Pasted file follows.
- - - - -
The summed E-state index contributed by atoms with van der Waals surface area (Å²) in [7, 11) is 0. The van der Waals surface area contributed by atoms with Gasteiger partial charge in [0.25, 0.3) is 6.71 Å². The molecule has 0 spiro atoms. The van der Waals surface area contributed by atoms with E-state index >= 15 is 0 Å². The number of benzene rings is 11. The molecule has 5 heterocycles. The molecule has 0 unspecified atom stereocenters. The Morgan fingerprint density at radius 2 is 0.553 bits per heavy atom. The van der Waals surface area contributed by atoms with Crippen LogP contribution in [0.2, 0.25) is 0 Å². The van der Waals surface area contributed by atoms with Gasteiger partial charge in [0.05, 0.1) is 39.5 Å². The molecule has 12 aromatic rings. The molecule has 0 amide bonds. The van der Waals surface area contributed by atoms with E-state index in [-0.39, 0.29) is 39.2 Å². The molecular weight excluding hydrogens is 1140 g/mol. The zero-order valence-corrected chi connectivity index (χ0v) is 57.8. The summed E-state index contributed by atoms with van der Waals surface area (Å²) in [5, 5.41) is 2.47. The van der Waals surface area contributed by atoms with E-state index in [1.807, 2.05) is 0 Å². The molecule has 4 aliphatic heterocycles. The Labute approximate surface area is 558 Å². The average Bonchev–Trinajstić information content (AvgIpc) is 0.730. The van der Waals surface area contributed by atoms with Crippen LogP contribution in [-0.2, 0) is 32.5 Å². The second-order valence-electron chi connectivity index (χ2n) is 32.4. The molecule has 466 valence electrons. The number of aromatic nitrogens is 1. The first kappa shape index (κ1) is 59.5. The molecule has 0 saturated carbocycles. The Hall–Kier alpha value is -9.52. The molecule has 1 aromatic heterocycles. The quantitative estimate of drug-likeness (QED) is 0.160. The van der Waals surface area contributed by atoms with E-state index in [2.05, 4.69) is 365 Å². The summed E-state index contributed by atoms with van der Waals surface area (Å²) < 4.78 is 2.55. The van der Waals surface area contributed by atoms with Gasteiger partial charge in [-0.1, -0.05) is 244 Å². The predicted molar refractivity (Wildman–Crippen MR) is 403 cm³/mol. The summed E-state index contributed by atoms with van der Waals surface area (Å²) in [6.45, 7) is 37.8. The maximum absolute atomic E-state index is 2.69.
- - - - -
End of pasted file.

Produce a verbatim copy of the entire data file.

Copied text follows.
The summed E-state index contributed by atoms with van der Waals surface area (Å²) in [7, 11) is 0. The van der Waals surface area contributed by atoms with Gasteiger partial charge in [0.25, 0.3) is 6.71 Å². The molecule has 0 spiro atoms. The van der Waals surface area contributed by atoms with E-state index >= 15 is 0 Å². The number of benzene rings is 11. The molecule has 5 heterocycles. The molecule has 0 unspecified atom stereocenters. The Morgan fingerprint density at radius 2 is 0.553 bits per heavy atom. The van der Waals surface area contributed by atoms with Crippen LogP contribution in [0.2, 0.25) is 0 Å². The van der Waals surface area contributed by atoms with Gasteiger partial charge in [0.05, 0.1) is 39.5 Å². The molecule has 12 aromatic rings. The molecule has 0 amide bonds. The van der Waals surface area contributed by atoms with E-state index in [-0.39, 0.29) is 39.2 Å². The molecular weight excluding hydrogens is 1140 g/mol. The zero-order valence-corrected chi connectivity index (χ0v) is 57.8. The summed E-state index contributed by atoms with van der Waals surface area (Å²) in [5, 5.41) is 2.47. The van der Waals surface area contributed by atoms with E-state index in [1.807, 2.05) is 0 Å². The molecule has 4 aliphatic heterocycles. The Labute approximate surface area is 558 Å². The average Bonchev–Trinajstić information content (AvgIpc) is 0.730. The van der Waals surface area contributed by atoms with Crippen LogP contribution in [-0.2, 0) is 32.5 Å². The second-order valence-electron chi connectivity index (χ2n) is 32.4. The molecule has 466 valence electrons. The number of aromatic nitrogens is 1. The first kappa shape index (κ1) is 59.5. The molecule has 0 saturated carbocycles. The Hall–Kier alpha value is -9.52. The molecule has 1 aromatic heterocycles. The quantitative estimate of drug-likeness (QED) is 0.160. The van der Waals surface area contributed by atoms with E-state index in [2.05, 4.69) is 365 Å². The summed E-state index contributed by atoms with van der Waals surface area (Å²) < 4.78 is 2.55. The van der Waals surface area contributed by atoms with Gasteiger partial charge in [-0.1, -0.05) is 244 Å². The predicted molar refractivity (Wildman–Crippen MR) is 403 cm³/mol. The summed E-state index contributed by atoms with van der Waals surface area (Å²) in [6.45, 7) is 37.8. The maximum absolute atomic E-state index is 2.69.